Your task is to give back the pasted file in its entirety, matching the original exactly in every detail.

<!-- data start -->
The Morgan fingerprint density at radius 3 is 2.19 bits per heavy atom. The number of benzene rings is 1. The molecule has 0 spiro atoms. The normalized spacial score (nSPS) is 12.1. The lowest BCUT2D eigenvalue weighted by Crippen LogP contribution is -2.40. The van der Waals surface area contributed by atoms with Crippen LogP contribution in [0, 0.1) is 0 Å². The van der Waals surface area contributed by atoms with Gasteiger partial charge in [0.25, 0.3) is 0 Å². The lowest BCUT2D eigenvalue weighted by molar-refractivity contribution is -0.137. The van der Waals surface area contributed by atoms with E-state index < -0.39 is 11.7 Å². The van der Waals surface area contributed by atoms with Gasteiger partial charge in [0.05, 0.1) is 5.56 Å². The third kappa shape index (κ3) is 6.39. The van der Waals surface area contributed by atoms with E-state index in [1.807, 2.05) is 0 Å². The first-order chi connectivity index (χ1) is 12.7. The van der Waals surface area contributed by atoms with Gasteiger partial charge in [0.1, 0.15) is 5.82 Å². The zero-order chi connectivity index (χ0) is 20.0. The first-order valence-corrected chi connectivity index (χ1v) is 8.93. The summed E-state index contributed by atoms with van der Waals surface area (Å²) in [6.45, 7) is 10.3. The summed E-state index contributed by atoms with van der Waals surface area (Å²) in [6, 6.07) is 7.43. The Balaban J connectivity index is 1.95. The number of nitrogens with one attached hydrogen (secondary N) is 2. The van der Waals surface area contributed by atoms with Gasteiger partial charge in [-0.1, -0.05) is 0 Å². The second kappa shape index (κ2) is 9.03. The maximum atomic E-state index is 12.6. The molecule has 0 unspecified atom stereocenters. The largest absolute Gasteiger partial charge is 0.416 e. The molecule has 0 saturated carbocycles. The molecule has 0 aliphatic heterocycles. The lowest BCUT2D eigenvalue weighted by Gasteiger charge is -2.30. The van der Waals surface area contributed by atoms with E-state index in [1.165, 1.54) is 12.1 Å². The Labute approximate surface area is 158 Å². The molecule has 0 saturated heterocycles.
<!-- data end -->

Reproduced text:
The Morgan fingerprint density at radius 3 is 2.19 bits per heavy atom. The number of benzene rings is 1. The molecule has 0 spiro atoms. The normalized spacial score (nSPS) is 12.1. The lowest BCUT2D eigenvalue weighted by Crippen LogP contribution is -2.40. The van der Waals surface area contributed by atoms with Crippen LogP contribution in [0, 0.1) is 0 Å². The van der Waals surface area contributed by atoms with Gasteiger partial charge in [0.25, 0.3) is 0 Å². The lowest BCUT2D eigenvalue weighted by molar-refractivity contribution is -0.137. The van der Waals surface area contributed by atoms with E-state index < -0.39 is 11.7 Å². The van der Waals surface area contributed by atoms with Gasteiger partial charge in [0.05, 0.1) is 5.56 Å². The third kappa shape index (κ3) is 6.39. The van der Waals surface area contributed by atoms with E-state index in [1.807, 2.05) is 0 Å². The first-order chi connectivity index (χ1) is 12.7. The van der Waals surface area contributed by atoms with Gasteiger partial charge in [0.1, 0.15) is 5.82 Å². The zero-order chi connectivity index (χ0) is 20.0. The first-order valence-corrected chi connectivity index (χ1v) is 8.93. The summed E-state index contributed by atoms with van der Waals surface area (Å²) in [6.45, 7) is 10.3. The summed E-state index contributed by atoms with van der Waals surface area (Å²) in [6, 6.07) is 7.43. The Balaban J connectivity index is 1.95. The number of nitrogens with one attached hydrogen (secondary N) is 2. The van der Waals surface area contributed by atoms with Gasteiger partial charge in [-0.1, -0.05) is 0 Å². The second kappa shape index (κ2) is 9.03. The maximum atomic E-state index is 12.6. The molecule has 0 unspecified atom stereocenters. The largest absolute Gasteiger partial charge is 0.416 e. The molecule has 0 saturated carbocycles. The molecule has 0 aliphatic heterocycles. The lowest BCUT2D eigenvalue weighted by Gasteiger charge is -2.30. The van der Waals surface area contributed by atoms with E-state index in [1.165, 1.54) is 12.1 Å². The Labute approximate surface area is 158 Å². The molecule has 0 saturated heterocycles.